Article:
There are a total of 10 floors with about 5 rooms on each, so 50 puzzles all together. The first couple of floors are fairly easy and can be breezed through at roughly 2-3 minutes per room. Once you get to floor 7, the puzzles get very challenging, requiring you to really think outside the box and figure out just what the developers intended for you to do. There is a variety of challenge to be found. Some puzzles require you to move fast and avoid enemies while others necessitate strategic block-moving and proper use of resources. A few of them can be intimidating, with large numbers of blocks to be moved. These were the most difficult for me because there are so many possibilities as far as how to use the blocks. The final stage was probably the most difficult. The layout seemed simple enough, but I had to exhaust every possibility before I gave up and looked up an FAQ.
That's what I like about this game, though. The sense of accomplishment when you finish a room that seemed impossible, all by yourself. Then, conversely, when you give in and look online for the solution, because you know that you reached your limits. You discover the answer and go, Ohhh .. Realization sets in and you move on, slightly ashamed of yourself for getting help. The ability to excite such strong emotions is unique to puzzle games of this kind.
The music is well-done: catchy, memorable, and appropriately preparing you for adventure. If only it weren't the only song in the game. It stops when you either die or move on to the next floor, but otherwise it's the same 1 1/2 minutes of track repeated to infinitum. This is another one of those games where it's best to play your own music and mute the TV. You're not missing much. I will say, however, that the game has end music, and it's also pretty good.
I don't like how the cover art mis-represents the game. It shows Lolo holding a key as he's jumping away from a large fireball. In the background is the Great Devil, grinning menacingly, and a pink block with eyes lying on the ground. None of that is found in the game. There are no keys and you only see your enemy twice in the whole game- the beginning and the end. However, there are a few parts in the game where Lolo must make a narrow escape and dodge fireballs.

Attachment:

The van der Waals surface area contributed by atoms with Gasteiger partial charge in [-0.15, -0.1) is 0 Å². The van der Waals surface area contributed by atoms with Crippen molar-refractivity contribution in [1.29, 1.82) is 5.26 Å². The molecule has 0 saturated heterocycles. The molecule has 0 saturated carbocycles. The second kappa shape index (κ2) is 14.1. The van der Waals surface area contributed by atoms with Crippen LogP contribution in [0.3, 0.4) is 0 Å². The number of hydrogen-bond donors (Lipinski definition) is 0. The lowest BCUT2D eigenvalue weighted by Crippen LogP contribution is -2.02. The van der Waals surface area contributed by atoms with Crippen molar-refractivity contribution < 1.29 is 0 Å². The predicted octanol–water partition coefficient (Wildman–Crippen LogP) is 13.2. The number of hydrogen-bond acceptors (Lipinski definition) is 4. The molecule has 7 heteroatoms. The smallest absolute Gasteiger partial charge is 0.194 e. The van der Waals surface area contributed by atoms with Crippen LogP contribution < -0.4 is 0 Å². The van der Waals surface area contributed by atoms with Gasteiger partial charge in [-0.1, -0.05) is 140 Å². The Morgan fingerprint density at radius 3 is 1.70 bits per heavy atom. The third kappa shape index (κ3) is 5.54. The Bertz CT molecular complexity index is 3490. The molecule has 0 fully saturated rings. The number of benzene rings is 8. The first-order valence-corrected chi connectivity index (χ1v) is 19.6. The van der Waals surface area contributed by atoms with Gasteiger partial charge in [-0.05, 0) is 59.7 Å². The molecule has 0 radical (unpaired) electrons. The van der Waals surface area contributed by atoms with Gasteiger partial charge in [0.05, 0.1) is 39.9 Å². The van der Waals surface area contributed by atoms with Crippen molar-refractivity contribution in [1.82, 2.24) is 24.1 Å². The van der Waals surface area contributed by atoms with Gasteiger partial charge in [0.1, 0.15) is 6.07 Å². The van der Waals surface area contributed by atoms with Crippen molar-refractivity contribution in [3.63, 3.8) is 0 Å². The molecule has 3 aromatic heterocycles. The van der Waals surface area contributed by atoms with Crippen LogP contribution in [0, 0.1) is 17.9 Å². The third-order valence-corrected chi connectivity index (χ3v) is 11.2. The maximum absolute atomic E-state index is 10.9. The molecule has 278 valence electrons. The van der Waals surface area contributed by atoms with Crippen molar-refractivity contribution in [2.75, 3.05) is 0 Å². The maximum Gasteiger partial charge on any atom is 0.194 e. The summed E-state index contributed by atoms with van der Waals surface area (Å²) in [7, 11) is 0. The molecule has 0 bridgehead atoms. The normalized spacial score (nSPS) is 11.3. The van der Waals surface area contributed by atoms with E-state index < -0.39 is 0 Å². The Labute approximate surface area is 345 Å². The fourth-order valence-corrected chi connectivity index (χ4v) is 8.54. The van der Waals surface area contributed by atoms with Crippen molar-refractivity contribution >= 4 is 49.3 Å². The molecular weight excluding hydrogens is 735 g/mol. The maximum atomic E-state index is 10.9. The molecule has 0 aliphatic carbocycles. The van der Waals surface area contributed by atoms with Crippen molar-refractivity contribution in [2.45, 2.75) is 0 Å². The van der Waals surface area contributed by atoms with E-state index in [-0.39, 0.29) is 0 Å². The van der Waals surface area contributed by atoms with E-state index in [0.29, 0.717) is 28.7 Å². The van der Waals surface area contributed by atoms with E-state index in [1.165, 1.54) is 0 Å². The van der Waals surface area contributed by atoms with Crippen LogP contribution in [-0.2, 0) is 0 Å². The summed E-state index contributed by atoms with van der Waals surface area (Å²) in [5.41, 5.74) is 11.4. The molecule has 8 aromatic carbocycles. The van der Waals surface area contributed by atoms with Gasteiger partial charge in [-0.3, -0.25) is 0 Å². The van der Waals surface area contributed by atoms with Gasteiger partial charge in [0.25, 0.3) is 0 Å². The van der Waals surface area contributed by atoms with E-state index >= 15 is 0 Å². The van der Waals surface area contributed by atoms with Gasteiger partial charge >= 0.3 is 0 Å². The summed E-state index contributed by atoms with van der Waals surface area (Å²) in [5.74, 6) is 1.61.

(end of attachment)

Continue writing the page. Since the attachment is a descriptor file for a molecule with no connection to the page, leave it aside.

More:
The replay value is moderate. Obviously, once you play through it once, you can pretty much play through it again without much trouble, since you already know the solutions. I can pick this game up about once a year and enjoy it, but it gets easier every time, as each puzzles' solution comes back to me from the depths of my memory. Luckily, there are two sequels, and they play exactly the same as the original, or at least the second one is (I don't own the 3rd). The game is reasonably long, and will keep first-time players scratching their heads for days.
The ending is pretty good. Maybe because I've played so many games that have no ending at all ::glares at Back to the Future::, but The Adventures of Lolo has a fairly rewarding ending for all the time you devoted. After beating it, I feel smarter. There aren't too many other games that make me feel that way at the end. I usually just feel like a loser for having spent so many hours of my time on a single game. But Lolo doesn't have that problem.
HAL Labs went on to make games like Kirby's Adventure and Super Smash Bros. Melee; obviously a company that takes pride in their work and ensures that each game deserves the proper amount of attention and testing before it hits the shelves. The Adventures of Lolo is harder to find than some of the more common NES titles, but definitely worth whatever price it's given.
Reviewer's Score: 9/10 | Originally Posted: 03/11/09
Game Release: Adventures of Lolo (US, April 1989)